Samsung Electronics Europe today announces that it is joining forces with MakerBot, a global leader in the desktop 3D printing industry, to inspire the next generation of innovators by bringing 3D printers to classrooms across Europe.
Samsung and MakerBot are equipping schools, colleges and museums with 3D printers as part of Samsung’s digital skills programme so that students at any grade level can both code and create. The planned first phase launches in Germany, Italy, Spain, UK and Sweden this year and builds on Samsung’s network of 1,300 Smart Classrooms and 65 Digital Academies.
The vision behind the partnership is to combine design and coding classes with 3D printing so students can experience the full design cycle as a way to develop ideas and innovate. With MakerBot, educators and students have access to a full set of solutions and services that enables them to tackle real-world problems.
“In response to the alarming skills gap and high levels of youth unemployment in 2013, we backed the European Commission’s Grand Coalition for Digital Jobs with a pledge to engage 400,000 young people across Europe by 2019. We will achieve our goal 3 years early so we can now invest further in educating thousands of young people in the latest digital skills.” says Evelyn Nicola, Sustainability & Citizenship Manager, Samsung Europe.
“Our partnership with MakerBot will support a network of ‘Lighthouse Schools’ – centres of excellence for digital learning across Europe – to teach technology skills and encourage design and manufacture. Just imagine a 9 year old girl with her idea for a new design, being able to turn her idea at school into reality and take home. Experiencing the entire creation journey, from idea to digital concept to physical object represents the future of learning and R&D.”
“Samsung and MakerBot share the same vision of developing new technologies that help prepare students for the jobs of the future,” said Andreas Langfeld, General Manager of MakerBot EMEA. “3D printing can help teach many of the 21st century skills that employers are looking for and applying knowledge to the real world. We’re excited to partner with Samsung to help even more educators and students discover the power of 3D printing.”
Europe has particularly high youth unemployment. Many young people leave education without the digital and soft skills that their future jobs demand. At the same time education systems are struggling to respond to the changing needs of employers. Some teachers also lack the support and confidence to adapt how they teach to match the increasingly digital world. To address these challenges, Samsung focused its European citizenship programmes on digital education and employability. It helps young people to experience how digital skills can open new doors to their future through two core programmes:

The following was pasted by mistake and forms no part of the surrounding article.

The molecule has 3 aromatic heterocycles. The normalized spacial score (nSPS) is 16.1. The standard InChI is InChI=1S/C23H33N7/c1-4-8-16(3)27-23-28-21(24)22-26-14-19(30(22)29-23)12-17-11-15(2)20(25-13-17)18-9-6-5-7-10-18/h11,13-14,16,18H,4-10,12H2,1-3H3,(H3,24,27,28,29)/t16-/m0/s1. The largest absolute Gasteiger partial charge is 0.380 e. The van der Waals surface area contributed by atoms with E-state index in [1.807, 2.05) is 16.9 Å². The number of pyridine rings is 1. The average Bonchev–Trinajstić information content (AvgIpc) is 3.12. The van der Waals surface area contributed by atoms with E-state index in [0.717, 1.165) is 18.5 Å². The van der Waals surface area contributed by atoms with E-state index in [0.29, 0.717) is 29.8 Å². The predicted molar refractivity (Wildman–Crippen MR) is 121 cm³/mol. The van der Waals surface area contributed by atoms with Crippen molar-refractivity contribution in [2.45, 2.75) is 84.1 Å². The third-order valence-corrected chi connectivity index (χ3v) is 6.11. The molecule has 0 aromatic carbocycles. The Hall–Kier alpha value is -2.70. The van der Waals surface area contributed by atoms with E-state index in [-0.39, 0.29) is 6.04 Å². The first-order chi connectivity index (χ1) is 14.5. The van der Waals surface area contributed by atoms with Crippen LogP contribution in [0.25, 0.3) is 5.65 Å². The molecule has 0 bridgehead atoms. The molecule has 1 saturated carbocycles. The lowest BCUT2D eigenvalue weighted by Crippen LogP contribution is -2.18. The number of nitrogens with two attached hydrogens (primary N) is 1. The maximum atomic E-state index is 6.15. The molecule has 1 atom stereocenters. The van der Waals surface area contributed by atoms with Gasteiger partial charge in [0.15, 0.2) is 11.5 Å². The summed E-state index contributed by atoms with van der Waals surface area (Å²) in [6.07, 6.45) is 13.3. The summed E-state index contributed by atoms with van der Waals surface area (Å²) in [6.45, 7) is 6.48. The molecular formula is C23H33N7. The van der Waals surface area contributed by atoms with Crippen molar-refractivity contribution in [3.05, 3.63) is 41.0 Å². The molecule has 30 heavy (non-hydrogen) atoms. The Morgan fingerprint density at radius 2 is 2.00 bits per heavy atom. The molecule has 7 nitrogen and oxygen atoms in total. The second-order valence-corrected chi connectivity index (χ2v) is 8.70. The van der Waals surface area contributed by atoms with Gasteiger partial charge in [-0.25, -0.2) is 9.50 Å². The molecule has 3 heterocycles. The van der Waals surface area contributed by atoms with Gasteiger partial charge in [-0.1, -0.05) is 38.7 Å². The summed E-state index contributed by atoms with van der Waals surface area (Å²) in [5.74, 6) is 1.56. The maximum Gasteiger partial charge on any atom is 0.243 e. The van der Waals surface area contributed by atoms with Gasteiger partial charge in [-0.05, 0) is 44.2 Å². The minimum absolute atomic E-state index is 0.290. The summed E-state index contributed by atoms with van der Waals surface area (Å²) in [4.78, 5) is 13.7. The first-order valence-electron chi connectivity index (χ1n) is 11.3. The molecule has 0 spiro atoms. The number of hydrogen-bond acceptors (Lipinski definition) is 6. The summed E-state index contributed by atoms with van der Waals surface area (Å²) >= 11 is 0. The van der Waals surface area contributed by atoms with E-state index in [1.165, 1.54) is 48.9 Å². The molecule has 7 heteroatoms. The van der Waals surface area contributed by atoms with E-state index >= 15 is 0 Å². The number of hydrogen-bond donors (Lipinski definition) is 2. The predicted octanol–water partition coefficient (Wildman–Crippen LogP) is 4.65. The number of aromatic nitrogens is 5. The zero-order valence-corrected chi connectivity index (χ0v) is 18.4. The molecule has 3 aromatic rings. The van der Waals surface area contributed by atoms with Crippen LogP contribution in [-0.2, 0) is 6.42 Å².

- Firstly, Smart Classrooms create new learning opportunities for 6 – 16 year olds. Since 2013, over 1,300 Smart Classrooms have opened across 20 countries in Europe. Samsung not only provide technology, but also offer educational content and teach digital skills, such as coding to students and teachers.
- The second programme, Digital Academies is Samsung’s targeted contribution to tackling the digital skills gap. There are over 65 across Europe. In these learning centres, 16 – 24 year olds can access smart technology, ICT training and employability programmes to help their transition from education to employment.
MakerBot, a subsidiary of Stratasys Ltd. (Nasdaq: SSYS), believes there’s an innovator in everyone, and sets the standard in reliability and ease of use. As a global leader in the desktop 3D printing industry, MakerBot offers a set of solutions that illuminate and guide every stage of the 3D printing process, making it easy to go from idea to end result. Founded in 2009, MakerBot has one of the largest installed bases in the industry with more than 100,000 MakerBot Desktop 3D Printers sold to date. MakerBot also runs Thingiverse, the largest 3D printing community in the world. The company’s industry-leading customers include designers, educators, engineers, and consumers. To learn more about MakerBot, visit makerbot.com.